Stage 4 was the longest stage in KM so we knew we were in for a rough one after our efforts in the TT. We had another very fast start which left Mark feeling a little winded, while I on the other hand was feeling quite spunky. Today's stage was a bit less steep which suited me well and I quite enjoyed the long climbs and river crossings. The team aspect of TransRockies adds and interesting dynamic to each day as it is as important for your partner to feel good as it is for you. While I was struggling to stay with Mark on the first days he was now struggling to stay with me. As good teammates and friends, we just did our best to keep moving and cover this long stage. We cleared the toughest climbs and started a long single/double track descent. At one of the last checkpoints we heard of a bad crash a couple of KM behind us. A little investigation (and the arrival of his teammate, Carrie) led us to learn it was our friend Greg and most likely a broken collarbone. We were totally bummed, but knew he was being as well taken care of as possible (he ended up with a helicopter ride home). We push on through the stage and hit a long road section to the finish. I was pulling hard, but honestly as cracked as Mark was with the long hours of riding. We pulled into a beautiful field and headed for tent city. We discovered a creek behind some trees and decided to soak our weary bodies, before tackling the chores of the day. Whiteswan lake brought a welcome addition to tent city....a local MTB club cooking burgers. Now we could have dinner #1 at 3 pm in prep for dinner #2 at 6 pm! We continued to meet riders from all of the world and developed a crew of bay area riders that we spent most of our time with.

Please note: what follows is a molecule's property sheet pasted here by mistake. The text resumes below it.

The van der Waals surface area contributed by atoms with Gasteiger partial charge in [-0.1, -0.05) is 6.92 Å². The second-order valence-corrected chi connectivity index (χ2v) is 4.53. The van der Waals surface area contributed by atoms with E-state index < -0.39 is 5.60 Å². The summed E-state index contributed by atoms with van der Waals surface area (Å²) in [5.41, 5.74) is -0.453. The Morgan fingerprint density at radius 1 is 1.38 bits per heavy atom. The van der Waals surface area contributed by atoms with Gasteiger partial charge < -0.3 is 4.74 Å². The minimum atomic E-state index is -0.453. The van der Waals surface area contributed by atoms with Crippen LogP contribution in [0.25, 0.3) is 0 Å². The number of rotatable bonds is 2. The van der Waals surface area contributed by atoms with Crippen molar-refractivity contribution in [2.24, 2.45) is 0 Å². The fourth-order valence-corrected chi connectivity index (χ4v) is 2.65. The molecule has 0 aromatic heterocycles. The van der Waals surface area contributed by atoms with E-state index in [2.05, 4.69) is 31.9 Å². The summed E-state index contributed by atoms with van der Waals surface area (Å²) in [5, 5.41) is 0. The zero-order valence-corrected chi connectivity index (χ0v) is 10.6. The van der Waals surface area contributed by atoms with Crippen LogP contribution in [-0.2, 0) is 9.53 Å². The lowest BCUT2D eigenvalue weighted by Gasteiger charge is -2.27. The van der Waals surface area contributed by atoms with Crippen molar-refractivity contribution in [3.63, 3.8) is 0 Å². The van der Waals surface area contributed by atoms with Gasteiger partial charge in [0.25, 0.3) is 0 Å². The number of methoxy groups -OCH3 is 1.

Stage 5; Whiteswan Lake to Elkford
Distance; 88.5 km (56 mi)
Elevation; 2147 m (7043 ft)